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The matching pursuit (MP) algorithm is an iterative procedure of adaptive approximation of a signal using a redundant dictionary of functions. The exceptional strength of MP is that a sparse representation of the signal is obtained, which means that even a complex signal may be reconstructed by a few functions only. Moreover, the application of MP is not restricted to any a-priori choices concerning the parameters of the functions used for the signal approximation, i.e. it is free of any bias which — in the traditional short-time Fourier transform (STFT) or continuous wavelet transform (CWT) — stems from the prior setting of the trade-off between time and frequency resolutions in terms of optimal window length or chosen wavelet type.
In practice, dictionaries composed of Gabor functions (sines with amplitude modulated by Gaussian envelopes) are frequently used, these functions being characterized by four parameters only: tn – translation, fn – frequency, sn – scale, and fn – phase. They offer the best trade-off between time and frequency resolution, and thus optimally fit to the local signal structures.
Matching pursuit can be implemented in significantly different ways, as single-channel, multi-channel or multi-trial versions. The superior high resolution both in time and frequency makes the various matching pursuit algorithms a powerful tool in the (pre-)processing and the analysis of electroencephalographic (EEG) and magnetoencephalographic (MEG) signals.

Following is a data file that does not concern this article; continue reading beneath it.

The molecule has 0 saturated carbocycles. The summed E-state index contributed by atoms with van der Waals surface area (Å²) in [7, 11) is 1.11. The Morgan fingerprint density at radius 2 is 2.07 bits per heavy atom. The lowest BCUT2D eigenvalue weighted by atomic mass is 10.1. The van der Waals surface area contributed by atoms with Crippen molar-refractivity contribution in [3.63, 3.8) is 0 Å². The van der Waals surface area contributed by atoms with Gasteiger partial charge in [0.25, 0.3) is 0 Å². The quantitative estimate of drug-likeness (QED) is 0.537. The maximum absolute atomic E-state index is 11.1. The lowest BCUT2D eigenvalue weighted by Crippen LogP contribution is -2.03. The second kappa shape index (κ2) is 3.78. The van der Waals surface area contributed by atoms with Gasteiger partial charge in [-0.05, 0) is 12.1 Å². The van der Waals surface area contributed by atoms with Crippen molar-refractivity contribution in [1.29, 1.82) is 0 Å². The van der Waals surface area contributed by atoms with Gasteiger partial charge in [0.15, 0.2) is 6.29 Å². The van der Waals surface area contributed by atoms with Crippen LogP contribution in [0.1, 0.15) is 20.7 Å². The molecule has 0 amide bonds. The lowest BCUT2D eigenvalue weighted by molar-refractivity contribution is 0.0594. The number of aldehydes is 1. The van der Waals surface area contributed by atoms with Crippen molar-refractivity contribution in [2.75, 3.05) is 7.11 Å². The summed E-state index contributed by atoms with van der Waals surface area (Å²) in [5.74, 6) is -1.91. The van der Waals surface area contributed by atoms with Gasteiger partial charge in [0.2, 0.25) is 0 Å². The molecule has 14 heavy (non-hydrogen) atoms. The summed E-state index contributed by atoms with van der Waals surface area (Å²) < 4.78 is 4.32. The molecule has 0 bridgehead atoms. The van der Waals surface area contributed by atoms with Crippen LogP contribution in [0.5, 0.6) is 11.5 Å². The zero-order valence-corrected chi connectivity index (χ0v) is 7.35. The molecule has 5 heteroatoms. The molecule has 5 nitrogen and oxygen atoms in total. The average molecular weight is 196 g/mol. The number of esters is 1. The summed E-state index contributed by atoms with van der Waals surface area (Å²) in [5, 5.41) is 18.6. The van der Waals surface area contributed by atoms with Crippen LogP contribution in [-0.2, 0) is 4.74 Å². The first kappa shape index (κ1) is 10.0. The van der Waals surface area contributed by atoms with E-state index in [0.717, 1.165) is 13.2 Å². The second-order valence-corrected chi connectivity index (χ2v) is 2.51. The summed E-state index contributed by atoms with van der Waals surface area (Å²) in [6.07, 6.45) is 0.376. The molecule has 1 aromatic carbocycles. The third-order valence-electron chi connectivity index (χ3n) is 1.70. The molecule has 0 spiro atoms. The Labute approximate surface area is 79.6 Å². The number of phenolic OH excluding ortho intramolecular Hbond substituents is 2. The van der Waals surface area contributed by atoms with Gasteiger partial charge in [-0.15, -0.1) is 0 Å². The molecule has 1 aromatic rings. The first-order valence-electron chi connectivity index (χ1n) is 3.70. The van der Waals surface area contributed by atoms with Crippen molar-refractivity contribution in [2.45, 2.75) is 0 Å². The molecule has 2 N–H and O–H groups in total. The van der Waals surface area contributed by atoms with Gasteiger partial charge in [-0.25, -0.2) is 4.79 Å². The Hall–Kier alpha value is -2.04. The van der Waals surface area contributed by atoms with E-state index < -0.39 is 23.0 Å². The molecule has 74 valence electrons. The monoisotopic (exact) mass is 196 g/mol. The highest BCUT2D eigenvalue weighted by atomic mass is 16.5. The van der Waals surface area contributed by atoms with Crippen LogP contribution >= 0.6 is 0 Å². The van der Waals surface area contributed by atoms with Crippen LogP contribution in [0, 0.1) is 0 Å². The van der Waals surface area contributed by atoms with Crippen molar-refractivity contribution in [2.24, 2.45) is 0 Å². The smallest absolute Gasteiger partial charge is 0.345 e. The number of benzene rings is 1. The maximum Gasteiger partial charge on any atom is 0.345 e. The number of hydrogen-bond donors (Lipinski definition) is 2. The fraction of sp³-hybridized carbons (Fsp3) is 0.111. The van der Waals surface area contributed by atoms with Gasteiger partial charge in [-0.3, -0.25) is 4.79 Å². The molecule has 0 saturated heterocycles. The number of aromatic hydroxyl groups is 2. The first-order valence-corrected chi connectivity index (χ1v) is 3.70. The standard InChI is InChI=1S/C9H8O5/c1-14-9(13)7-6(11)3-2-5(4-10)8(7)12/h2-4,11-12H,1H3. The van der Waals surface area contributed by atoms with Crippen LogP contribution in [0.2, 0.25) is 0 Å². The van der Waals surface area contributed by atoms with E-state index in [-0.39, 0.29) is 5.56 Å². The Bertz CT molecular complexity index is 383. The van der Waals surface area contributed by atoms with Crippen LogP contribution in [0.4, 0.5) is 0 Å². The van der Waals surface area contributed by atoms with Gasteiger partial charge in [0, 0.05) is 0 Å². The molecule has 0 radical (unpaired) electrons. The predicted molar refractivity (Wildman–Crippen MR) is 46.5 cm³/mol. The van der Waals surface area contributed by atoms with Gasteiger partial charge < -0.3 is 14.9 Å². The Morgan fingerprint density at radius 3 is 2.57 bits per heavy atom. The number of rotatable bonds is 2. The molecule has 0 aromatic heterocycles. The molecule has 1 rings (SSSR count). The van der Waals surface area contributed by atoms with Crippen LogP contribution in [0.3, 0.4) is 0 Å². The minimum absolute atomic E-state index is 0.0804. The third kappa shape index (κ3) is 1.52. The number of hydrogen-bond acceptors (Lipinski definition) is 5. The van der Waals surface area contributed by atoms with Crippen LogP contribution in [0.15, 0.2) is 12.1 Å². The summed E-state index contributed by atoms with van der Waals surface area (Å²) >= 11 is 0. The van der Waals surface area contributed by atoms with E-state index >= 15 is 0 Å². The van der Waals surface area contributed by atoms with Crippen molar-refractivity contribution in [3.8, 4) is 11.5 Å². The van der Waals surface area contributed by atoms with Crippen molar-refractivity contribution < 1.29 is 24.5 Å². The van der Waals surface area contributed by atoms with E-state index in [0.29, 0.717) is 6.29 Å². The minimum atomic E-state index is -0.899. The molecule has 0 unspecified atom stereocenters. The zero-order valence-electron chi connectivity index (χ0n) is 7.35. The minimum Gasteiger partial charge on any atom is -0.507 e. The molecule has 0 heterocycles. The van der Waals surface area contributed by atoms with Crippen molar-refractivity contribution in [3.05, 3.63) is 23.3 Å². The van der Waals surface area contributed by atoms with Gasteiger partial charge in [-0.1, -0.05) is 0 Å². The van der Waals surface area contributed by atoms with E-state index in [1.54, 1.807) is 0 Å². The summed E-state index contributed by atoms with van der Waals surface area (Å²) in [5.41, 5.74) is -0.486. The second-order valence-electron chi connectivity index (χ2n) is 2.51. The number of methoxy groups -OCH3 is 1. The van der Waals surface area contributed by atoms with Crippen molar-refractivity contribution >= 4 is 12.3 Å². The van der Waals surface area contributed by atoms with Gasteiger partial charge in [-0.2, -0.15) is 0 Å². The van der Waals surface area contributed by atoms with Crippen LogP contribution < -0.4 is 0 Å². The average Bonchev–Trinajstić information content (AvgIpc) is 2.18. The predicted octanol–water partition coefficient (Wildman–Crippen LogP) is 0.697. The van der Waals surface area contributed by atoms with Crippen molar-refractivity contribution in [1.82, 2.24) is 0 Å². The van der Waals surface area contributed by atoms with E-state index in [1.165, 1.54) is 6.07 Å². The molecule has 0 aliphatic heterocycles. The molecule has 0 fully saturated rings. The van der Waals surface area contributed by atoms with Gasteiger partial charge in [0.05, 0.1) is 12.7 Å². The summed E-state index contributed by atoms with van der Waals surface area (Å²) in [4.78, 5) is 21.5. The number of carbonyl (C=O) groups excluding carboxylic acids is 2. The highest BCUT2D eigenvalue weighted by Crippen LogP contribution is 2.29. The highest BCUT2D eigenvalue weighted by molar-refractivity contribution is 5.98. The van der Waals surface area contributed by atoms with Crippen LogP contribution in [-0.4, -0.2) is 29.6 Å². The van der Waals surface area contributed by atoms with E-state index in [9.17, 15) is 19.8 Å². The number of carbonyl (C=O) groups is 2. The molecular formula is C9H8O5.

In one of our projects, we use the multivariate matching pursuit (MMP) algorithm to study event-related brain dynamics on a single-trial level using an experimental paradigm consisting of a simple auditory stimulus (1-kHz sine tone). The basic approach (model) is to assume that the evoked response in single trials can be composed of Gabor functions, and that the parameters of these Gabor functions – except for the amplitude – are kept invariant across all trials, yet, not having been assigned to any particular value a-priori. The trial-dependent peak amplitude of an evoked magnetic field like the auditory M100 waveform is determined by the amplitude weighting factor, and the inter-trial variability of the corresponding M100-peak latency is extracted from the superposition of a few Gabor functions (typically, about 3–5 iterations seem to be sufficient).
Deutscher Akademischer Austauschdienst / Project based personnel exchange programme (PPP) with Poland
Prof. P. Durka and his group, Department of Biomedical Physics, Institute of Experimental Physics, Warsaw University, Poland